Despite breezy first win, coaches want more from Nesthy Petecio
TOKYO—From ringside, Nesthy Petecio looked composed—in control, getting inside the pocket against a lengthier foe and landing clean, scoring punches.
The judges saw the same thing, submitting 10-9s in favor of the Filipino, with only one of them giving a round to Congo’s Marcelat Sakobi Matshu at Kokugikan Stadium here.
But the quest for a gold medal at the Tokyo Olympics demands more than just a controlled performance. And in the eyes of Philippine team coach Don Abnett, Petecio could have given more in her debut on Saturday in the women’s featherweight (54-57 kilograms) preliminary round.
“It was a scrappy performance,” Abnett said. “But it’s better to win a scrappy fight than to lose a scrappy fight.”
“I felt she left some of her boxing skills in the dressing room,” he added. “She can do a lot better.”
If she wants to shoot for gold, she has to do better.
Petecio’s victory sent her into a showdown with Taiwanese world No. 1 Lin Yu-Ting—an opponent, Abnett said, Petecio should be familiar with, having sparred with a Thai fighter with the same style during the team’s training camp in the beach-lined Southeast Asian nation.
“The style of the Taipei girl is similar to [her sparring partner] in Thailand,” Abnett said. “[Nesthy] had hot and cold performances against [the Thai], but in the end she got it right.”
Abnett said he and Petecio have already began discussing what she got right and will use those tactics against Lin, a tall and rangy fighter who is a master at controlling distances, on Monday.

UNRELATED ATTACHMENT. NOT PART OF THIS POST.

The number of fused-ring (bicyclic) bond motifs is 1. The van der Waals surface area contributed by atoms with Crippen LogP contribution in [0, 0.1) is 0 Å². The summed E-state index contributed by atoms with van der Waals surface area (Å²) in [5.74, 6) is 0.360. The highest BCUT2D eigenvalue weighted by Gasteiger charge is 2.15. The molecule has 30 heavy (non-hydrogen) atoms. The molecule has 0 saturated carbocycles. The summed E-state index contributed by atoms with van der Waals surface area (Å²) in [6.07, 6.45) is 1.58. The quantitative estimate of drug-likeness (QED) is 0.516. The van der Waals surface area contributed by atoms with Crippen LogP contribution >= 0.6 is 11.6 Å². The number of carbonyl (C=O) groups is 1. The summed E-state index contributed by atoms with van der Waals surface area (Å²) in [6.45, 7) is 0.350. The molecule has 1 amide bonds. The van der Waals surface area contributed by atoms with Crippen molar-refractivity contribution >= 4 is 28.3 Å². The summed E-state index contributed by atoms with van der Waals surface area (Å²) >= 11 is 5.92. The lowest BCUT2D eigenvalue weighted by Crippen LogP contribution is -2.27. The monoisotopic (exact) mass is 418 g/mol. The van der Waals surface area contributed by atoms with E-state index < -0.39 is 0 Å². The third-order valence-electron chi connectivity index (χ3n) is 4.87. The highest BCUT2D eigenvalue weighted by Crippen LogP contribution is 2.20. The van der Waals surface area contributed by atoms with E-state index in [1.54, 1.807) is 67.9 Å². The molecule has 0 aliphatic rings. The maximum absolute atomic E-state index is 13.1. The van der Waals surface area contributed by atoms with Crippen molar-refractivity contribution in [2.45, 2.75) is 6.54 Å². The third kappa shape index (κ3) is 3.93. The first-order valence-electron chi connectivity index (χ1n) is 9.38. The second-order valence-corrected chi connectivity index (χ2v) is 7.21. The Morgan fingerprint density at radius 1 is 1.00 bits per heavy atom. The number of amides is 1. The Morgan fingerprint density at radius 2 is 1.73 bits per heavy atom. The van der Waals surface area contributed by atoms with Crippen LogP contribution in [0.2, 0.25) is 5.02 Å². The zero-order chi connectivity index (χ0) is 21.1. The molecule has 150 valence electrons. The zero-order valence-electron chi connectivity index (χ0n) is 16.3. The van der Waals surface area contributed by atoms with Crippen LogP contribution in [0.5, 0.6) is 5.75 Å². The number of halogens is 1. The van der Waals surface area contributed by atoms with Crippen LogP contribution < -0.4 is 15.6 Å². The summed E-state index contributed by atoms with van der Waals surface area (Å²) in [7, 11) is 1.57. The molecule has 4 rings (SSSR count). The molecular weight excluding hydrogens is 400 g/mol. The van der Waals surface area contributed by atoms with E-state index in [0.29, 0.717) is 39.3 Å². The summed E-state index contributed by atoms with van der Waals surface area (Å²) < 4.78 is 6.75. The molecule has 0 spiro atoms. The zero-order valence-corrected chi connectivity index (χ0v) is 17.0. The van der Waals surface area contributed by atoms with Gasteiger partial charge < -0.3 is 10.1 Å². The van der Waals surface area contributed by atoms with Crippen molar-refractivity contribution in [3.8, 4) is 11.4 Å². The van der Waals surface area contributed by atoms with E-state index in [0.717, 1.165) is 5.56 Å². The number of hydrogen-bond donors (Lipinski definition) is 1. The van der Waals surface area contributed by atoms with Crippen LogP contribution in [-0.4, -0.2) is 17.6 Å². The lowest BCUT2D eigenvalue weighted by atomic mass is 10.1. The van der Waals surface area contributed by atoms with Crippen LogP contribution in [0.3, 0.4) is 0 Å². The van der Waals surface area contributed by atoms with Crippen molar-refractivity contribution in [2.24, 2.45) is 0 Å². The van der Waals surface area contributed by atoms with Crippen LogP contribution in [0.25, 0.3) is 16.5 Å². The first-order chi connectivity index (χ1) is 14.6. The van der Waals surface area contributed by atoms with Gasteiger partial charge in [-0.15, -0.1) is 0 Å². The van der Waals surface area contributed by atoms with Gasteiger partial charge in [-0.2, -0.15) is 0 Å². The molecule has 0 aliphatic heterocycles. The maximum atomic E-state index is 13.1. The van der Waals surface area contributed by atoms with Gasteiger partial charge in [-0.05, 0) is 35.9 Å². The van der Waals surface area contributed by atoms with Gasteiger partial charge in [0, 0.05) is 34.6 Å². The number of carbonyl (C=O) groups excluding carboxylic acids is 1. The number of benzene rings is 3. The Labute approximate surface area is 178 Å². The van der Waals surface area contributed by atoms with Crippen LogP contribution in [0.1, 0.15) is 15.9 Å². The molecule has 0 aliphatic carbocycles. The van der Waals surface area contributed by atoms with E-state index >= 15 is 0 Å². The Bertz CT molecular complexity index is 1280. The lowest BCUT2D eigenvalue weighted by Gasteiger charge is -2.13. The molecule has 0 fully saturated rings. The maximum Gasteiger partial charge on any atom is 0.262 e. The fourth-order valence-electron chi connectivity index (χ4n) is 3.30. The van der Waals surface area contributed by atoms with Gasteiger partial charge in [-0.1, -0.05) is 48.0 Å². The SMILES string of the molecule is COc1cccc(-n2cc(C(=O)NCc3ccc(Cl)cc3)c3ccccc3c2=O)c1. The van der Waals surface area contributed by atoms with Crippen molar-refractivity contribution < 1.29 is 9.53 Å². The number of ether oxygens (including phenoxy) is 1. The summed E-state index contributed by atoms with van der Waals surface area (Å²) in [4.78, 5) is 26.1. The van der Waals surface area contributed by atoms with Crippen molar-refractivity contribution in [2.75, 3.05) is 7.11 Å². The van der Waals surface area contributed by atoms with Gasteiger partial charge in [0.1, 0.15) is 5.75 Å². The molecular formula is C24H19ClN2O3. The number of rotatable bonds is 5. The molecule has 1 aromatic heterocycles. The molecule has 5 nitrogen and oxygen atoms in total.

Abnett said Petecio, for one, will have to get herself within punching range against the Taiwanese.
Abnett and the coaching staff are also getting Irish Magno ready to set traps around Kenya’s Christine Ongare on Sunday.
“We analyzed her opponent last night and the tactic [Irish] needs to use is sort of going in and out of punching range,” said Abnett.
Ongare, ranked 17th in the world, is slightly favored in the flyweight (48-51kg) preliminary bout against the No. 25 Magno, but the team hopes to employ a few tricks that will open up the Kenyan for clear “bread-and-butter” shots.
“The Kenyan girl loves to scrap. [Irish] just has to open the space, let her miss and then counter with what we call bread-and-butter shots, strikes to the head and body,” Abnett said.
The 29-year-old Petecio is tipped as a strong contender for the first gold in the women’s featherweight class, which along with women’s welterweight, is making its Olympic debut. Transparency and gender equality are the highlights for boxing in these Games as the sport aims to turn the page on the acrimonious 2016 edition which was marred by persistent disputes over judging quality.
Subscribe to INQUIRER PLUS to get access to The Philippine Daily Inquirer & other 70+ titles, share up to 5 gadgets, listen to the news, download as early as 4am & share articles on social media. Call 896 6000.